3 Aug 2010: Sprint Center Kansas City, MO
Lady Gaga, gonzo glow of this summer and, perhaps, year, brought her gargantuan, theatrical Monster Ball Tour to the Sprint Center. Numerous admirers were bedecked in every variety of imaginable fashion—in homage to the musician’s message of individual freedom and import. An initial skeptic, I went into this concert with her PR campaign in mind, but Gaga, no doubt, profoundly displayed the talent that has made her the darling of nearly every music lover, and this self-proclaimed “free bitch” is only in her 20s.
Gaga may be as ubiquitous as a deity nowadays but the musician and performer actually deserves her fame; something rare indeed. She lived up to her relentless and nonstop hype machine and performed for a solid two hours, playing some nineteen songs. She was as adept and savvy as more experienced performers, such as Elton John and the late Michael Jackson, to whom she is especially indebted.
Gaga has apparently studied Michael Jackson extensively—she has learned several live tricks, if you will. Incidentally, she was set to open for Jackson’s doomed London gigs in 2009. Jackson is one of her idols, and I would now go so far as to submit that she is essentially Michael Jackson’s musical heir. She has much in common with him in terms of music, performance, and excess: tonight she stayed silent and stood before several songs—which immediately conjured up Jackson’s acclaimed Super Bowl show in 1993. She italicized her lush gloves and gaudy apparel and combined multiple musical genres: pop, techno, rock.
“Vanity”, her standout tour-only song easily could have been played at the Warped Tour; it’s just one of her genre-blending songs that resembled Jackson’s hits “Black or White” and “Dirty Diana”. Some of her dance moves also mimicked Jackson’s: she touched her crotch numerous times. A parade of zombie-like male backup dancers accompanied her when she performed “Poker Face” at this year’s Grammys – a veracious ode to Jackson’s “Thriller” video-film and his This is It tour re-conception. Her lengthy, cinematic videos are very Jacksonian in nature.
Further, Gaga owes a great deal to Marilyn Manson in terms of “shock value,” fashion, and dramatic scenes. It’s no surprise she released The Remix and that Manson has a cameo on “Love Game”. Indeed, Manson noted in 2009: “I was most impressed by her paparazzi photos. I thought that it looked the way that rock stars should look, as exciting as something Warhol or Dali’ would do. And I don’t consider her to be similar to her contemporaries – the other girls that do pop music – simply because she knows exactly what she’s doing. She’s very smart, she’s not selling out, she’s a great musician, she’s a great singer, and she’s laughing when she’s doing it, the same way that I am” (Rolling Stone June 11, 2009).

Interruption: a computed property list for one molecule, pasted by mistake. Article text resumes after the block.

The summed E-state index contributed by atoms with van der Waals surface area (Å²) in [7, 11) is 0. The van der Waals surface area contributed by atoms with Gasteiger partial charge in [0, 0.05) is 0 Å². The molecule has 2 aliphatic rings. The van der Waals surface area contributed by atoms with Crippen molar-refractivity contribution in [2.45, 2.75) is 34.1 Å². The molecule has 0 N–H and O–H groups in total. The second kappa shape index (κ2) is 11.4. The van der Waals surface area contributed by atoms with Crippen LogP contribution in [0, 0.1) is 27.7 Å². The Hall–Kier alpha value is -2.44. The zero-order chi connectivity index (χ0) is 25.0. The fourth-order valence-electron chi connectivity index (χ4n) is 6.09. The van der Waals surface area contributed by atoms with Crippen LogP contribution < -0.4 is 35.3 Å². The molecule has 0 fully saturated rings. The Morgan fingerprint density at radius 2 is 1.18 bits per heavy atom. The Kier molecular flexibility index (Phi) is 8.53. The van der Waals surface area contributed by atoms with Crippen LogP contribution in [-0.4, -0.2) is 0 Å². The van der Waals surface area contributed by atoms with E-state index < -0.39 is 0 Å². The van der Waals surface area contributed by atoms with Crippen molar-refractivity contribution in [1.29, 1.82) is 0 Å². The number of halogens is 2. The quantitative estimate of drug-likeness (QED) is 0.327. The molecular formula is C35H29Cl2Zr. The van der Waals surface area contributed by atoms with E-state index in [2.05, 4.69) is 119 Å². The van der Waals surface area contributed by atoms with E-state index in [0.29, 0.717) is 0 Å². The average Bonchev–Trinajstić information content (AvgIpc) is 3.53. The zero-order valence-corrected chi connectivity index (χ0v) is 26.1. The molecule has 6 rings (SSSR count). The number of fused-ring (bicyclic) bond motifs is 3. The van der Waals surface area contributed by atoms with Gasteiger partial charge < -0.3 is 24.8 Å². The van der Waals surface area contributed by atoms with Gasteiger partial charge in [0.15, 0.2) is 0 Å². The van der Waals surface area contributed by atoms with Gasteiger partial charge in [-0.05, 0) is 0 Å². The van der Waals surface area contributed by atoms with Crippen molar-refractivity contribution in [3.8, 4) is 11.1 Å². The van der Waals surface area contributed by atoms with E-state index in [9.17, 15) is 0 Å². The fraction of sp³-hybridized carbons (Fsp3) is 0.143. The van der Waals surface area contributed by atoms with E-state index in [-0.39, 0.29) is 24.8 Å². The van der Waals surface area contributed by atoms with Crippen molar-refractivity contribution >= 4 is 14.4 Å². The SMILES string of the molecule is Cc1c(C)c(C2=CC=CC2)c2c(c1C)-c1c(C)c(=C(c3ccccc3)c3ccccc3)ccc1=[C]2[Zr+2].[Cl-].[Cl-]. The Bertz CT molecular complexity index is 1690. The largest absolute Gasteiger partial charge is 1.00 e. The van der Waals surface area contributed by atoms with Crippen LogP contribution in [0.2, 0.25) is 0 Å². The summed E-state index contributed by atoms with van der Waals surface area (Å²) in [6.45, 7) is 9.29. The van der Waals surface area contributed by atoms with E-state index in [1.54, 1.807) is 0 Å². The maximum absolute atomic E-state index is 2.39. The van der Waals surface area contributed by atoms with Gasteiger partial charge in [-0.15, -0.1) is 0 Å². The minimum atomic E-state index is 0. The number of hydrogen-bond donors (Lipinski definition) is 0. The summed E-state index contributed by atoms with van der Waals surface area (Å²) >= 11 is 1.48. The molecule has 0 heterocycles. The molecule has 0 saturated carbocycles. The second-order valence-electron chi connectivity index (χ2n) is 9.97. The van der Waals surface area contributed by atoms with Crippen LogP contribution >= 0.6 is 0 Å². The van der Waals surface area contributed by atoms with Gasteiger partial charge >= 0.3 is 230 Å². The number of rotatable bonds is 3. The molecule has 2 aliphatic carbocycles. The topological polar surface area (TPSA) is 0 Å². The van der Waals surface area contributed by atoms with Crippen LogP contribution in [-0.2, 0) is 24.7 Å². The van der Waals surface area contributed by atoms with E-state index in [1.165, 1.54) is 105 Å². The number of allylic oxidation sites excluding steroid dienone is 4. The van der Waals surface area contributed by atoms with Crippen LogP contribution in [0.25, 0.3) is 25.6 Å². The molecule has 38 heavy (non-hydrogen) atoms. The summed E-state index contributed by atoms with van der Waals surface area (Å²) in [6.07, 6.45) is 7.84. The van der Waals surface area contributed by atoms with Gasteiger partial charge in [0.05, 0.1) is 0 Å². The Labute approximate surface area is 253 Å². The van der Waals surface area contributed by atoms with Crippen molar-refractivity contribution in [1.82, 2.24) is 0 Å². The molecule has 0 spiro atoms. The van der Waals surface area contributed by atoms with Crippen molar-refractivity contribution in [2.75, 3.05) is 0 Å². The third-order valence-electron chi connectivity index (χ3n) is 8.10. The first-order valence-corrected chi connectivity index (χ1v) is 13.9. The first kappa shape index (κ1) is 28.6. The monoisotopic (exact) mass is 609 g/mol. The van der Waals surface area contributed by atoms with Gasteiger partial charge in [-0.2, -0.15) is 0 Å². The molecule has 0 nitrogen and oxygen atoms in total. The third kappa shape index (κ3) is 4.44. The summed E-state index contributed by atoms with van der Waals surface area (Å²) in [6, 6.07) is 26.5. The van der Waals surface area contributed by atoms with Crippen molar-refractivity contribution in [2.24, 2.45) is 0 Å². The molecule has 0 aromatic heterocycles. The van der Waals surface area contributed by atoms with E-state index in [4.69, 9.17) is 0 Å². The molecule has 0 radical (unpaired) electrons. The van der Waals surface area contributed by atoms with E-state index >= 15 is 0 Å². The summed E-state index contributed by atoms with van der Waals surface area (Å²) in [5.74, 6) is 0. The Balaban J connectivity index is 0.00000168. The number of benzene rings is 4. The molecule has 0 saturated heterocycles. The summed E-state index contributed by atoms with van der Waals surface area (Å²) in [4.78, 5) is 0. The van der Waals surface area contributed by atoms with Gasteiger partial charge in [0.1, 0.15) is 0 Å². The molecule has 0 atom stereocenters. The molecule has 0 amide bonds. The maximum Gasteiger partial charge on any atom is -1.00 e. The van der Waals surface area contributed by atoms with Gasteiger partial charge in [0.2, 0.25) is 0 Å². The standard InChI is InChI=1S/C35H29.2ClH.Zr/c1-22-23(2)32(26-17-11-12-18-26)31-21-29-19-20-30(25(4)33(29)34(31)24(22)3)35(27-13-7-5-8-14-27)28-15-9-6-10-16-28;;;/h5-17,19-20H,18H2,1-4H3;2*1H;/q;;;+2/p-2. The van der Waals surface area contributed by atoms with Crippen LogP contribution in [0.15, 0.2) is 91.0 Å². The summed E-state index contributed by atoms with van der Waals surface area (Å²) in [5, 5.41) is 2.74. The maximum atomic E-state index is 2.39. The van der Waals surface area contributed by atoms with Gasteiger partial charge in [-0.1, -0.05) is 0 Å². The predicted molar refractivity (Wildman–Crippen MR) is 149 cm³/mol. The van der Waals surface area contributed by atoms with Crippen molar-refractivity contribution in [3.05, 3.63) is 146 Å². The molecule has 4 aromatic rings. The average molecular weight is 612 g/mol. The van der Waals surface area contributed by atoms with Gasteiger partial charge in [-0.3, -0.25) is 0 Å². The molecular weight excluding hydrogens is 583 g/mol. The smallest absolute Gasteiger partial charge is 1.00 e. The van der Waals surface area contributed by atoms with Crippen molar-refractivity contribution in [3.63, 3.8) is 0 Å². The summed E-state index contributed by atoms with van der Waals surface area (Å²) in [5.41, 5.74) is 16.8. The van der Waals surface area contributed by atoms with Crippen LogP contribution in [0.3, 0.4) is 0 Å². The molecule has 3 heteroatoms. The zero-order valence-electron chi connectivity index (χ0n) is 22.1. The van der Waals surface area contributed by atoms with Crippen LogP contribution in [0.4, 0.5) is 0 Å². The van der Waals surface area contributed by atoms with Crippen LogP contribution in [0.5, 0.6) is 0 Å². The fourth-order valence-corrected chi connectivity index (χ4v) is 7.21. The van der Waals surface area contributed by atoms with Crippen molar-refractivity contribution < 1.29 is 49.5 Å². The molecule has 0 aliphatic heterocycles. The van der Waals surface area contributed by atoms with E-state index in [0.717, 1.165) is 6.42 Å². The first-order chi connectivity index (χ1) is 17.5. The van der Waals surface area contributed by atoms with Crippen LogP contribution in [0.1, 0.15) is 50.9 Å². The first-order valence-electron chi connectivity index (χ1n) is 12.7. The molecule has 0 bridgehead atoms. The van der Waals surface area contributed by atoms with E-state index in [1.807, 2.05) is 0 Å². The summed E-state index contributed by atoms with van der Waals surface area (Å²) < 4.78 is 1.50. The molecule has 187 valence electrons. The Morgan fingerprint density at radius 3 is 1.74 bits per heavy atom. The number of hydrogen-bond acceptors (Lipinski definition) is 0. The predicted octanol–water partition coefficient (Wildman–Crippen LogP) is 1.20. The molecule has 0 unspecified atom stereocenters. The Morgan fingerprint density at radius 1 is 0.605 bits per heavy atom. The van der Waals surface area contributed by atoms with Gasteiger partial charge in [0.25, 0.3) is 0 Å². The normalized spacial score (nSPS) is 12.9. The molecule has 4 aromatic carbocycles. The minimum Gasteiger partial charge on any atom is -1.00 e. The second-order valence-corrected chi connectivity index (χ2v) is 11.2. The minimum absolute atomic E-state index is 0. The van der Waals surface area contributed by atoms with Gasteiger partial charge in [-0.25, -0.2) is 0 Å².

But Gaga also thoroughly examines stardom like Manson in his “The Dope Show”; her Vegas-style drama-gig tonight had to be loosely based on The Wizard of Oz—but “home” was New York, not Kansas. She changed into countless outfits, and she played upon Catholic icons – one memorable getup was part nun and part tramp, with tape in crucifix form over her bust. One of her videos tonight could have been a sequel to Manson’s own short film Doppelherz (2003). She’s also quite vocal, and during “Alejandro” she said: “You know the words. Sing it!”
She stuck to her script tonight but for one moment prior to “Telephone”, she asked a fan what was in her hair, and the fan responded “balls.” Gaga then said she likes balls, which got a loud reaction from the fans, whether or not they got the cute wordplay. Highlights included the blood-soaked Gaga during “Alejandro” and numerous Elton John-indebted piano numbers. Fans were also treated to a low-key “Speechless” and the new “You and I”, prior to which Gaga told the audience that it was about a former lover from Nebraska. “Boys, Boys, Boys” was dedicated to the homeless LGBT community, and the crazed encore, “Bad Romance”, had the audience losing their minds.
Expect more Billboard hits and sold-out gigs from Lady Gaga in the future. If not, it’ll be due to a public’s short attention span. Gaga’s notoriety is warranted; she is a true musician and entertainer who clearly knows how to put on a show.
Setlist: Dance in the Dark; Glitter and Grease; Just Dance; Beautiful, Dirty, Rich; Vanity; The Fame; Love Game; Boys, Boys, Boys; Money Honey; Telephone; Speechless; You and I; So Happy I Could Die; Monster; Teeth; Alejandro; Poker Face; Paparazzi. Encore: Bad Romance.
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